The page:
Grading the Seahawks’ 48-45 victory over the Lions

Here’s how the Seattle Seahawks grade out in their 48-45 victory over the Detroit Lions on Sunday at Ford Field:

OFFENSE

Russell who? Geno Smith has been above and beyond what anyone could have expected as Russell Wilson’s successor as Seattle’s quarterback, and Sunday was his best effort to date as Seattle racked up huge season bests in points and yards (555). Not only did Smith continue to complete almost all of his passes, he added well-timed runs (five for 51 yards and a TD), and his conversions of third downs (9-for-12) was the key factor that allowed Seattle to outlast the Lions’ late push. In addition, Rashaad Penny (17 carries for 151 yards and two TDs) finally looked like the running back from the second half of last season, and he powered for the first down the secured the victory at the end.

Grade: A

DEFENSE

It was all going so well for Seattle’s defense as it was forcing three-and-outs, and Tariq Woolen’s interception for a touchdown on the first play of the second half seemed like it was going to end this one as a contest. But then everything that’s plagued the Seahawks’ defense this season — poor tackling, open receivers, penalties — came flooding back, and the inability to get a stop allowed the Lions to improbably get back into it. And remember, this was a game in which Detroit was without its top running back and top receiver because of injury.

Grade: D

SPECIAL TEAMS

This game could have it been put away early if not for Seattle’s special teams gaffes. Tyler Lockett’s fumble on a first-quarter punt return led directly to a Detroit touchdown. Getting beat on a first-quarter fake punt directly led to a Lions field goal. While kicker Jason Myers drilled a 56-yard field goal in the second quarter, he also badly shanked a 39-yarder in the third. To top it off, there was near disaster on Detroit’s late onside-kick attempt. Perhaps the best thing the Seahawks did on special teams was watch Detroit kicker Dominik Eberle spray extra points wide.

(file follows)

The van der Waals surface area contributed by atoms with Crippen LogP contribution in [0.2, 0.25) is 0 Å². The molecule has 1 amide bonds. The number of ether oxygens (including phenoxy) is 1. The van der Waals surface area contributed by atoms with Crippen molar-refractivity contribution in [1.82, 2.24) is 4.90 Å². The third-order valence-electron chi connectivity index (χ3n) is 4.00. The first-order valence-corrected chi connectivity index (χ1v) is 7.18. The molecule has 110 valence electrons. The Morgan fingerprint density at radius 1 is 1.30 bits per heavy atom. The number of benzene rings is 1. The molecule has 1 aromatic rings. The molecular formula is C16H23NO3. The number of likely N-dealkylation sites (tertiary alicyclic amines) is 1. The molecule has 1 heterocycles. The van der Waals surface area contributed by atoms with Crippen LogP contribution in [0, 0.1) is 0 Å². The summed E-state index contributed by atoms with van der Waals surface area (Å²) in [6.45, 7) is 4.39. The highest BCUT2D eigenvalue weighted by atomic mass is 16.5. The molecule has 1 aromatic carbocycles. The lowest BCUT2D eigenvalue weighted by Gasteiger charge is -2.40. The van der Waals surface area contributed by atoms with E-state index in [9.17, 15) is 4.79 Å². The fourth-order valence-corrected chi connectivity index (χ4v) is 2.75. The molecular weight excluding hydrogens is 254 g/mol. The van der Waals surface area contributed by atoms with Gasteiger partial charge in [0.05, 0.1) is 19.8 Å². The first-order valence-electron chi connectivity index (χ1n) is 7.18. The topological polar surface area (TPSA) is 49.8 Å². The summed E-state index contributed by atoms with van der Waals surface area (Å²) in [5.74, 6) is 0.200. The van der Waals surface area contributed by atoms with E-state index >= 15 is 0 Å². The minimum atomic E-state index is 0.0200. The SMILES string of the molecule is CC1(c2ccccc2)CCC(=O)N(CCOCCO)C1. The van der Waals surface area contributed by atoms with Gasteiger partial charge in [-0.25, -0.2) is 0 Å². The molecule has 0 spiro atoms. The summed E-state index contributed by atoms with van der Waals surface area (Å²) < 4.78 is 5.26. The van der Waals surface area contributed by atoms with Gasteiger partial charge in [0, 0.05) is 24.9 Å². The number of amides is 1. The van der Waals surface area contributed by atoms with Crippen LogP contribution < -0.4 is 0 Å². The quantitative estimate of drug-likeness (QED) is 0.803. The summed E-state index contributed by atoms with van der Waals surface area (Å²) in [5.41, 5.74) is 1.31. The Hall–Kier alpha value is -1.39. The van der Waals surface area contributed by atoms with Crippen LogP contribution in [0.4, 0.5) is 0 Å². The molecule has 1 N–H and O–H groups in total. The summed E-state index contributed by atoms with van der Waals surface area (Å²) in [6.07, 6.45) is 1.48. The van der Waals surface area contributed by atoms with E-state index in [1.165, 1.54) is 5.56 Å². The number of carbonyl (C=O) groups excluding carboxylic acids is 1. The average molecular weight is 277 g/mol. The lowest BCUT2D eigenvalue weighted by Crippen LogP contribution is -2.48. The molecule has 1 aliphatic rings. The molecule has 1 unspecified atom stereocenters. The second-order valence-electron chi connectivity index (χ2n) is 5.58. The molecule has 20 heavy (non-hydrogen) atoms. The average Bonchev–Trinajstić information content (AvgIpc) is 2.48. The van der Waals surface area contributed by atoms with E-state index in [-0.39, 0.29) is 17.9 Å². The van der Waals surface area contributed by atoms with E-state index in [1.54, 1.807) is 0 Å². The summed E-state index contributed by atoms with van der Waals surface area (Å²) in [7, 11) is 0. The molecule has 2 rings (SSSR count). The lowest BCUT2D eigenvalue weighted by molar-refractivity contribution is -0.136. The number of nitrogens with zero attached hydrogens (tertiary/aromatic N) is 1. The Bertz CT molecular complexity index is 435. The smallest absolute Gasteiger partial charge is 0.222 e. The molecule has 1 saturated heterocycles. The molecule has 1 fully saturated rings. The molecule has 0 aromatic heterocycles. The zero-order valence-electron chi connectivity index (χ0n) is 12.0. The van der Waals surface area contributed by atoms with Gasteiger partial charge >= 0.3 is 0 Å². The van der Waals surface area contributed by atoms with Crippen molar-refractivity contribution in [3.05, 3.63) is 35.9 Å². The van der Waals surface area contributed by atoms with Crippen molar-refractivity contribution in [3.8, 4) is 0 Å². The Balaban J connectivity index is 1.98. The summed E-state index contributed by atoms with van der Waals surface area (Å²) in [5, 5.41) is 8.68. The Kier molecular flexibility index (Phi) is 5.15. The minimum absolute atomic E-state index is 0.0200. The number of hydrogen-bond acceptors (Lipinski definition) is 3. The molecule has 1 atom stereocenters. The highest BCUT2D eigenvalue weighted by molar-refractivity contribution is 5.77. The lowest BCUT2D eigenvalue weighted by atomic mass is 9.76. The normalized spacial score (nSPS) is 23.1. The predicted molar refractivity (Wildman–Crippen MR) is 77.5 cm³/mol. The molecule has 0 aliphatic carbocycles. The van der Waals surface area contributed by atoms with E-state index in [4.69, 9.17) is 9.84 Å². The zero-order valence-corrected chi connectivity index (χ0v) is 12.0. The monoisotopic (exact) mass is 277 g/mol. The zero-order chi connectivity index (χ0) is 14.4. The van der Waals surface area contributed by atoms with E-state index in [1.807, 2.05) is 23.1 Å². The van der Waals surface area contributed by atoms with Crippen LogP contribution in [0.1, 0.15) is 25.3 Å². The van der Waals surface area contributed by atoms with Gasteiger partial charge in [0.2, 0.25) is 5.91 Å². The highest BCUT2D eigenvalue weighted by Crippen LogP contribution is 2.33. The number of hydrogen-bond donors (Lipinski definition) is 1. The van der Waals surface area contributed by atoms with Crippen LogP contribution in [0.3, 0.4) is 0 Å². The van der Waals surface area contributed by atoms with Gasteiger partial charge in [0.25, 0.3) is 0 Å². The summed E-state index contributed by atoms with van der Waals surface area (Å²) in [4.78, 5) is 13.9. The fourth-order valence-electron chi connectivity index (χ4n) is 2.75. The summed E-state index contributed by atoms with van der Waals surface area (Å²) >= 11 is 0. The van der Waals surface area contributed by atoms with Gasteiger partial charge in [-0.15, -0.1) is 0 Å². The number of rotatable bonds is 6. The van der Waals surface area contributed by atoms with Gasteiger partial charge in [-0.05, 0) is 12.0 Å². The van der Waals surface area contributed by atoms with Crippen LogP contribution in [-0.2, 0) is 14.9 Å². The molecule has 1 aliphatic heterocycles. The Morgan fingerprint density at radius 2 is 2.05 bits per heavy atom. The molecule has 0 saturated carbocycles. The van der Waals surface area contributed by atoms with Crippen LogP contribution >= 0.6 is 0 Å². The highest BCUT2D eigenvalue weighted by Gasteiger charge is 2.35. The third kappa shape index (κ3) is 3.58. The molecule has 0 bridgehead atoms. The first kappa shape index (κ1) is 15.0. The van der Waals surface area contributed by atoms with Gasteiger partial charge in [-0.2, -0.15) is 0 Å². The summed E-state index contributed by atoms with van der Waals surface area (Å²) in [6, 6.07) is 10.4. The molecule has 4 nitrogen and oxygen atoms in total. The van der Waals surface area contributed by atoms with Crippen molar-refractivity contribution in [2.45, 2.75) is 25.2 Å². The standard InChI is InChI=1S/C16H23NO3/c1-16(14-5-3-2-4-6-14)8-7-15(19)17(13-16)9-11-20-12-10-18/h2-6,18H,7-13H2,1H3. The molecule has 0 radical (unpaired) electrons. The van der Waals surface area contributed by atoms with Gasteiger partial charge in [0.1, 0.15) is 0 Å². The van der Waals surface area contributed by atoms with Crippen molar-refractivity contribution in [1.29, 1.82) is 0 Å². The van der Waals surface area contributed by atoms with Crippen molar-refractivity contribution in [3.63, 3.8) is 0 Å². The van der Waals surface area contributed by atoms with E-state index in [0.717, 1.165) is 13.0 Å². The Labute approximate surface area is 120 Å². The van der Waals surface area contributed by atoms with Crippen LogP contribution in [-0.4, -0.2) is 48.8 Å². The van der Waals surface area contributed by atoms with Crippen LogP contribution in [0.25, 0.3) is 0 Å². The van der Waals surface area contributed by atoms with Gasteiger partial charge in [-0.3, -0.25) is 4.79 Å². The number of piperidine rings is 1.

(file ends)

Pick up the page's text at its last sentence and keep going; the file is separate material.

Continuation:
Grade: D-

COACHING

There was a lot to like from Seattle’s offensive game plan and play calling, from the constant use of play action and rollouts that Detroit never solved, to the draw play against the blitz on third-and-long in the third quarter that resulted in Penny’s 36-yard touchdown run. There was a pointless challenge on the fake punt that felt more like an emotional reaction to giving up the first down than actual belief that the play would be overturned. And you have to think we’ve reached the point where the coaching staff bears some of the responsibility for the defense’s tackling issues.

Grade: B-

OVERALL

No, Detroit wasn’t the most formidable opponent. And yes, the Lions were missing all kinds of key players because of injury, including their kicker. But any win on the road in the NFL is a valuable one. And the fact that Geno Smith is doing Russell Wilson things better than Russell Wilson, combined with no team separating itself in the NFC West yet, suggests maybe this season isn’t a total throwaway after all.

Grade: B-

– Nick Patterson, Herald writer

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